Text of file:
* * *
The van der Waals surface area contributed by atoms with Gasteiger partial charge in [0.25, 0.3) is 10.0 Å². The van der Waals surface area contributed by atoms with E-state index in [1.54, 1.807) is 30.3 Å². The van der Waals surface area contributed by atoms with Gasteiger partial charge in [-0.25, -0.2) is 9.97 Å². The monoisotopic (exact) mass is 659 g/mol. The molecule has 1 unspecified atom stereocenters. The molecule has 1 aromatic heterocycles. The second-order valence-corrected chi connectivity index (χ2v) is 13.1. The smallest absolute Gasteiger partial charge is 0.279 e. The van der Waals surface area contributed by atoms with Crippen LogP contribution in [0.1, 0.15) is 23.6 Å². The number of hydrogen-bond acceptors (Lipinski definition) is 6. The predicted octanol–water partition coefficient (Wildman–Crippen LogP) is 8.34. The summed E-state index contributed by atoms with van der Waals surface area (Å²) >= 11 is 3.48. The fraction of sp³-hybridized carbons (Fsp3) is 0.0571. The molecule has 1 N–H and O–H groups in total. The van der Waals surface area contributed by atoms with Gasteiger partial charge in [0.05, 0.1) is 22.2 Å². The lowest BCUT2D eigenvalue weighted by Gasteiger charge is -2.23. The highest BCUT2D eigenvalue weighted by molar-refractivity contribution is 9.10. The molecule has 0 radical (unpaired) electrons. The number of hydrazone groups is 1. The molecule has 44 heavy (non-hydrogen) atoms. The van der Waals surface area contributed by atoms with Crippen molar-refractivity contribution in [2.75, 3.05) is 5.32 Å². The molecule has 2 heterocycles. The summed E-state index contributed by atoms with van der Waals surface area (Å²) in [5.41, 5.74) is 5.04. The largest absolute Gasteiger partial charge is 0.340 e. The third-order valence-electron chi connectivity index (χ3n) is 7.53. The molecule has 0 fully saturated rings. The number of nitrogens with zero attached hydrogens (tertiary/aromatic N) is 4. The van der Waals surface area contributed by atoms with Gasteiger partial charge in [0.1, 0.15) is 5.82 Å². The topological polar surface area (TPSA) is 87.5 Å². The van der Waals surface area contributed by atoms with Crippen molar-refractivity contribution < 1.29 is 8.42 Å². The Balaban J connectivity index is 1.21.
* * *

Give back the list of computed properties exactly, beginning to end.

The van der Waals surface area contributed by atoms with Gasteiger partial charge in [0.25, 0.3) is 10.0 Å². The van der Waals surface area contributed by atoms with E-state index in [1.54, 1.807) is 30.3 Å². The van der Waals surface area contributed by atoms with Gasteiger partial charge in [-0.25, -0.2) is 9.97 Å². The monoisotopic (exact) mass is 659 g/mol. The molecule has 1 unspecified atom stereocenters. The molecule has 1 aromatic heterocycles. The second-order valence-corrected chi connectivity index (χ2v) is 13.1. The smallest absolute Gasteiger partial charge is 0.279 e. The van der Waals surface area contributed by atoms with Crippen LogP contribution in [0.1, 0.15) is 23.6 Å². The number of hydrogen-bond acceptors (Lipinski definition) is 6. The predicted octanol–water partition coefficient (Wildman–Crippen LogP) is 8.34. The summed E-state index contributed by atoms with van der Waals surface area (Å²) >= 11 is 3.48. The fraction of sp³-hybridized carbons (Fsp3) is 0.0571. The molecule has 1 N–H and O–H groups in total. The van der Waals surface area contributed by atoms with Gasteiger partial charge in [0.05, 0.1) is 22.2 Å². The lowest BCUT2D eigenvalue weighted by Gasteiger charge is -2.23. The highest BCUT2D eigenvalue weighted by molar-refractivity contribution is 9.10. The molecule has 0 radical (unpaired) electrons. The number of hydrazone groups is 1. The molecule has 44 heavy (non-hydrogen) atoms. The van der Waals surface area contributed by atoms with Crippen molar-refractivity contribution in [2.75, 3.05) is 5.32 Å². The molecule has 2 heterocycles. The summed E-state index contributed by atoms with van der Waals surface area (Å²) in [5.41, 5.74) is 5.04. The largest absolute Gasteiger partial charge is 0.340 e. The third-order valence-electron chi connectivity index (χ3n) is 7.53. The molecule has 0 fully saturated rings. The number of nitrogens with zero attached hydrogens (tertiary/aromatic N) is 4. The van der Waals surface area contributed by atoms with Gasteiger partial charge in [0.1, 0.15) is 5.82 Å². The topological polar surface area (TPSA) is 87.5 Å². The van der Waals surface area contributed by atoms with Crippen molar-refractivity contribution < 1.29 is 8.42 Å². The Balaban J connectivity index is 1.21.